By Corbin McGuire
For 10 days in July, K-State freshman Gloria Mutiri was back where her volleyball career began — or, more accurately, about 10 minutes away from it.
This flashback goes back four years, when she was a high school freshman in Sand Springs, Oklahoma. As she likes to tell it, her career almost ended before it really even started.
“Freshman year was so bad. My coach always tells me that I barely made (it past) the tryout and (the coaches) were, like, ‘Well, she’s tall so maybe she can just block,'” she said. “It was so rough.”
While reliving the memory, Mutiri stops briefly to laugh at it. Considering a few weeks ago she was part of the USA High Performance Championships in Tulsa, Oklahoma, it’s not hard to find the humor.
Four years ago, she was learning the game from scratch. Less than four weeks ago, she was competing with some of the country’s best players entering their first year of college and most of whom are well beyond their fourth year in the sport. Her team won gold, by the way.
“I had no idea what I was doing all of the time,” Mutiri, a Second Team Under Armour All-America selection and the Tulsa World’sVolleyball Player of the Year in high school, reflected of her start in volleyball. “People would just point for me, ‘Go here, go here,’ and I’d be, like, ‘OK,’ just running around headless. That is a big difference from this year.”
This year, the 6-foot-2 opposite went with a plan of attack. She knew exactly what she wanted to work on before her first season as a Wildcat.
Mutiri said graduating high school early to start her K-State career in the spring semester “exposed everything” she needed to improve on before the 2018 season arrived. The main items on the list: passing and defense.
With the abundance of talent and highly regarded coaches like Jenny Hazelwood there, Mutiri said the 10-day USA Volleyball experience made a “big difference” in those two areas.
“(My confidence in those areas) was supremely low before I left and now I feel like I’m at the point where I’m confident enough to just be in serve-receive or to pass and play some defense,” she said. “That’s a huge step from the beginning of the summer.”
In hindsight, Mutiri said coming to K-State early was “one of the best decisions I’ve ever made.” She cited multiple reasons for this.
“I got to play with really good people,” she said of her teammates. “The spring is also a great time to get individual time with the coaches and they can really work on stuff with you, whereas during the season things can go really fast and you don’t have as much time to work on small stuff like footwork or passing angles and body positioning. It was such a good decision to come early.”
She also was able to start developing chemistry with her teammates, including redshirt junior setter Sarah Dixon. Not to mention the adjustment Mutiri’s body has already gone through in regard to getting used to a Division I strength and conditioning regimen.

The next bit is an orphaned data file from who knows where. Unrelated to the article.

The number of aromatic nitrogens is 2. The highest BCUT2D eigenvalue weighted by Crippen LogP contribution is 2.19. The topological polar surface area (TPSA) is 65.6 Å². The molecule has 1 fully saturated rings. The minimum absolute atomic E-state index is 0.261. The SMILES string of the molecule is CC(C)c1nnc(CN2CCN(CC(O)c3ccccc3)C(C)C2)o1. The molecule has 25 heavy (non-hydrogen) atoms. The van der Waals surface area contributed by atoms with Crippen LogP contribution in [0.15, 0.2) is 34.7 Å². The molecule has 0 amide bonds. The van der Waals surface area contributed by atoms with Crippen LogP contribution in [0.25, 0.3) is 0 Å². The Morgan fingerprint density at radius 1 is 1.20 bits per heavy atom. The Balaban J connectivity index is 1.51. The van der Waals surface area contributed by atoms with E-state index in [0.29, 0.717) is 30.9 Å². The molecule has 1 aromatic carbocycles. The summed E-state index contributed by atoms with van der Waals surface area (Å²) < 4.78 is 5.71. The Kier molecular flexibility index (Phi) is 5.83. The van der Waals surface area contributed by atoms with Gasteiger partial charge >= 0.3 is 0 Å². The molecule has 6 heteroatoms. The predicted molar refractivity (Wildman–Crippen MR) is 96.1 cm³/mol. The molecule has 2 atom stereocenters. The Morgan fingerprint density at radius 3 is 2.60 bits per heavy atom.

“Now, it’s just about getting stronger,” Mutiri said. “I’m right on track to start the season with being really close to the girls and knowing the systems and how Suzie (Fritz), Trent (Sorensen) and Jeff (Grove) like to do things. That’s been really important. I think I would always feel a step behind, maybe, if I came in the summer.”
With fall practice officially underway this week, every drill and swing are a step closer to her first game. Simply putting on a jersey for a photoshoot on report day on Tuesday gave Mutiri a boost of energy.
“I’m so excited about everything,” Mutiri said, including K-State’s Purple/White scrimmage in Ahearn Field House on Saturday at 7:30 p.m. “That’s going to be fun. We all get to get into our jerseys and compete. I’m excited for that.”
K-State will travel to Omaha, Nebraska, on Friday, August 17, for its final exhibition. The Wildcats’ season will begin on August 24-26 at the Texaco Rainbow Wahine Invitational in Hawaii, where they will face UCLA, Hawaii and Gonzaga.
Entering her first college campaign, Mutiri has not set goals of playing time, kills or conference honors. She has her sights set on honing in on a process for improvement. The rest, she said, will take care of itself.
“I always want to be getting better and I want to improve my rate of learning quickly so that I can be a completely different player from the beginning of this season to the end, and hopefully get better with time because, as you go on, you want to make the (NCAA) Tournament, postseason play,” she said. “Hopefully by then I can be a lot better teammate, a lot better player.”
Source: Kansas State Sports